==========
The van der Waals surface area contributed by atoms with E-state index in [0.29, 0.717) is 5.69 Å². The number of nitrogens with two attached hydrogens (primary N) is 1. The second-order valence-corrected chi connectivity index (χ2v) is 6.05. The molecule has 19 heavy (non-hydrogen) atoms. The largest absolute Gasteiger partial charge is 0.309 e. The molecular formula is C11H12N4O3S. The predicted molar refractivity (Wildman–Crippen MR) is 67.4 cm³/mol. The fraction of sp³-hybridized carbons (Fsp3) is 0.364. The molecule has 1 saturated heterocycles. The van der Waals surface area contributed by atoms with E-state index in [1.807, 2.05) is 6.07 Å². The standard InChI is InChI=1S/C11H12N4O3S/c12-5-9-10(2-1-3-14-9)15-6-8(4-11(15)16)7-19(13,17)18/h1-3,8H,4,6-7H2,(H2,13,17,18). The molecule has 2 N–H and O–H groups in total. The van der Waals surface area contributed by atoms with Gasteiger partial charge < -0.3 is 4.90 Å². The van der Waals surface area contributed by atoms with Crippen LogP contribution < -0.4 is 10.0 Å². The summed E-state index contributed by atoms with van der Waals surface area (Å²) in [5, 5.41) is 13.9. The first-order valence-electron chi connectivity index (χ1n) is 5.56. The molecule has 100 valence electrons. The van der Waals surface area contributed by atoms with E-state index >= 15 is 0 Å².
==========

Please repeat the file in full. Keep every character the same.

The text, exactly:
The van der Waals surface area contributed by atoms with E-state index in [0.29, 0.717) is 5.69 Å². The number of nitrogens with two attached hydrogens (primary N) is 1. The second-order valence-corrected chi connectivity index (χ2v) is 6.05. The molecule has 19 heavy (non-hydrogen) atoms. The largest absolute Gasteiger partial charge is 0.309 e. The molecular formula is C11H12N4O3S. The predicted molar refractivity (Wildman–Crippen MR) is 67.4 cm³/mol. The fraction of sp³-hybridized carbons (Fsp3) is 0.364. The molecule has 1 saturated heterocycles. The van der Waals surface area contributed by atoms with E-state index in [1.807, 2.05) is 6.07 Å². The standard InChI is InChI=1S/C11H12N4O3S/c12-5-9-10(2-1-3-14-9)15-6-8(4-11(15)16)7-19(13,17)18/h1-3,8H,4,6-7H2,(H2,13,17,18). The molecule has 2 N–H and O–H groups in total. The van der Waals surface area contributed by atoms with Gasteiger partial charge < -0.3 is 4.90 Å². The van der Waals surface area contributed by atoms with Crippen LogP contribution < -0.4 is 10.0 Å². The summed E-state index contributed by atoms with van der Waals surface area (Å²) in [5, 5.41) is 13.9. The first-order valence-electron chi connectivity index (χ1n) is 5.56. The molecule has 100 valence electrons. The van der Waals surface area contributed by atoms with E-state index >= 15 is 0 Å².